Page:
Feature: Education goes beyond classroom for voluntary teacher in Tibet
LHASA, Aug. 19 (Xinhua) -- Yang Ling, a music teacher in south China's Guangdong Province, has two notebooks recording such personality traits of her students 3,000 km away in the plateau region of Tibet.
"Ma Zhixiong is an introverted boy. During my home visit, I discovered that he has weak learning skills, and he does no homework at weekends," reads one note. Another says: "Song Jiahui is meticulous and considerate. But, according to his parents, he lacks self-control and stays engrossed in his cell phone at home."
Her observations are based on the 178 trips to the homes of her students in the city of Nyingchi over the past three years.
Yang is a teacher in Guangdong's Renhua County but volunteered to teach at the Bayi High School in Nyingchi, Tibet, from 2019 to 2022.
She is among the 2,000-plus teachers who volunteered to work in Tibet since 2016, as part of China's pairing-up assistance program to help Tibet's development.
The teachers worked in 21 schools across Tibet in different batches, helping these schools improve their teaching quality.
Braving numerous challenges such as high-altitude sickness Yang applied to be a class supervisor after her arrival in 2019.
"My students represented diverse ethnic groups. I wanted to know more about them, and being a class supervisor offered me greater access to approach them," said Yang, who concluded her three-year tenure in Nyingchi and returned to Guangdong last month.
Her routine home visits stemmed from a chanced visit to one of her students' home. The student had passed out during a physical education class, so Yang went to her home with nutritional supplements and fruits. Yang realized that she learned a lot by interacting with the family during the visit.
"Her parents and I exchanged a lot of opinions about education, and our conversation lasted until midnight," she recalled. This experience prompted Yang to conduct regular home visits no matter how far it was.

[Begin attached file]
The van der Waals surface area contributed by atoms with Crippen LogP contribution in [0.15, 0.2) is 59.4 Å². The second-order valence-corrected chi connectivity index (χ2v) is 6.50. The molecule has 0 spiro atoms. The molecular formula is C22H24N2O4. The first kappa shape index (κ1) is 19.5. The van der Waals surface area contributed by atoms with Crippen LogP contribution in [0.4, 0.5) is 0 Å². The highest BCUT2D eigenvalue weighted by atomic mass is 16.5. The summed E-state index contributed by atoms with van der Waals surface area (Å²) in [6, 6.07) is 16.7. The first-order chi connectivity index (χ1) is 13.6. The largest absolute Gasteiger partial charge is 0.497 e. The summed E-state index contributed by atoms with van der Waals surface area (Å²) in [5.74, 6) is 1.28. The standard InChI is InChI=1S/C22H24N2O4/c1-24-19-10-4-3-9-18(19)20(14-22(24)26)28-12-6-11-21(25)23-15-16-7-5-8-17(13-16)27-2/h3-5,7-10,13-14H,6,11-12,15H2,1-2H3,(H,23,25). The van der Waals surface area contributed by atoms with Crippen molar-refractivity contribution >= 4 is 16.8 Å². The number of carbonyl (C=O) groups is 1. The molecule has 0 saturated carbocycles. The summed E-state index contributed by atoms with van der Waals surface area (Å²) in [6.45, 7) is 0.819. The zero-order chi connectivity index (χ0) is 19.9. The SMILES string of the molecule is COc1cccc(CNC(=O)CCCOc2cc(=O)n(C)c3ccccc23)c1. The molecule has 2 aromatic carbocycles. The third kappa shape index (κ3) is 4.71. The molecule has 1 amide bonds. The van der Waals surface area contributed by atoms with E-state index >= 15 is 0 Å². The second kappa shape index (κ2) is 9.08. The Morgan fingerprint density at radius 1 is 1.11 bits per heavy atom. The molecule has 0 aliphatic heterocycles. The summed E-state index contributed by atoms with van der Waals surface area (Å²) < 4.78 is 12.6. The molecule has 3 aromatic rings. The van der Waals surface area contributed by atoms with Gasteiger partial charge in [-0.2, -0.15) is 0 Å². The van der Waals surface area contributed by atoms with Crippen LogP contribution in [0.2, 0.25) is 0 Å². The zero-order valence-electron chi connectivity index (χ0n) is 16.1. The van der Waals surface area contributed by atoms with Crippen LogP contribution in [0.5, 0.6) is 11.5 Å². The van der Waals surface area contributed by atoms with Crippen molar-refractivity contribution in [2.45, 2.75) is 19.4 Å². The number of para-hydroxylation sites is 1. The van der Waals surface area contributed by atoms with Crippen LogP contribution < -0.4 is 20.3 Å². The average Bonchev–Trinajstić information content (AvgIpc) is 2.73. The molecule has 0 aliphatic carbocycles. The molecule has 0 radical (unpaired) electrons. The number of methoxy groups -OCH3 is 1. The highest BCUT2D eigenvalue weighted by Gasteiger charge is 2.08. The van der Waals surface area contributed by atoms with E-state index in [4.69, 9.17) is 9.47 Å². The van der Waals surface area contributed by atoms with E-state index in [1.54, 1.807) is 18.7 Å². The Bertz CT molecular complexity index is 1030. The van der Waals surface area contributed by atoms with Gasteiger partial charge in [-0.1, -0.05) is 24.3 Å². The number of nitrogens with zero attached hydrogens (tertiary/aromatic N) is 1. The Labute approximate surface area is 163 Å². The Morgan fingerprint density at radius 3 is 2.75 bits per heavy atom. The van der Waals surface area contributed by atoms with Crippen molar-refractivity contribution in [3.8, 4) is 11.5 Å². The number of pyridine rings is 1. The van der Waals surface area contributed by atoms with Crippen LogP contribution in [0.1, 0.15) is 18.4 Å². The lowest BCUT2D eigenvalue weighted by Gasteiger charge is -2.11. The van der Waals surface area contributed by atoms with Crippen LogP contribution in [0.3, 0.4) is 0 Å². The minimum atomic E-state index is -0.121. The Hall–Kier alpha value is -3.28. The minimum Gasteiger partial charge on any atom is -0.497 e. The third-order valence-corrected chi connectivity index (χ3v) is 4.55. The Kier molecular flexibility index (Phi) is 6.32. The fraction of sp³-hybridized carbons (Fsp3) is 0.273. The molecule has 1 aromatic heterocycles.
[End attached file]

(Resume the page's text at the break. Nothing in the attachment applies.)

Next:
She bought an electric bicycle to save time, but it still took her more than an hour to reach some of the most distant homes.
After each visit, Yang would write down in detail her observations in her thick, worn notebooks. She also carefully documented any little changes she saw in her students.
"These visits not only allowed me to learn more about my students outside of the classroom but also made my students feel valued by their teacher," Yang said, adding that she would adopt differentiated communication methods for the students based on their personality traits.
One of her students, Tenzin Konchok, came from a single-parent family. His grandmother took care of him as his father had to work in the regional capital Lhasa.
The grandmother said that the boy became reserved after his parents divorced, and his academic performance had since deteriorated significantly.
"Following Yang's multiple visits, I saw a change in him. He grew more extroverted and forthcoming with his thoughts," she added.
Yang also took the initiative to set up a music club in the school, teaching the Chinese zither or guzheng as an extracurricular activity.
After returning to Guangdong, Yang often received WeChat messages from her students in Tibet, as well as their parents, telling her about their examination grades and senior high school admission results.
"Hearing all the good news from Tibet, I know my efforts have paid off. I believe that's the best gift I could have left for Tibet," she said.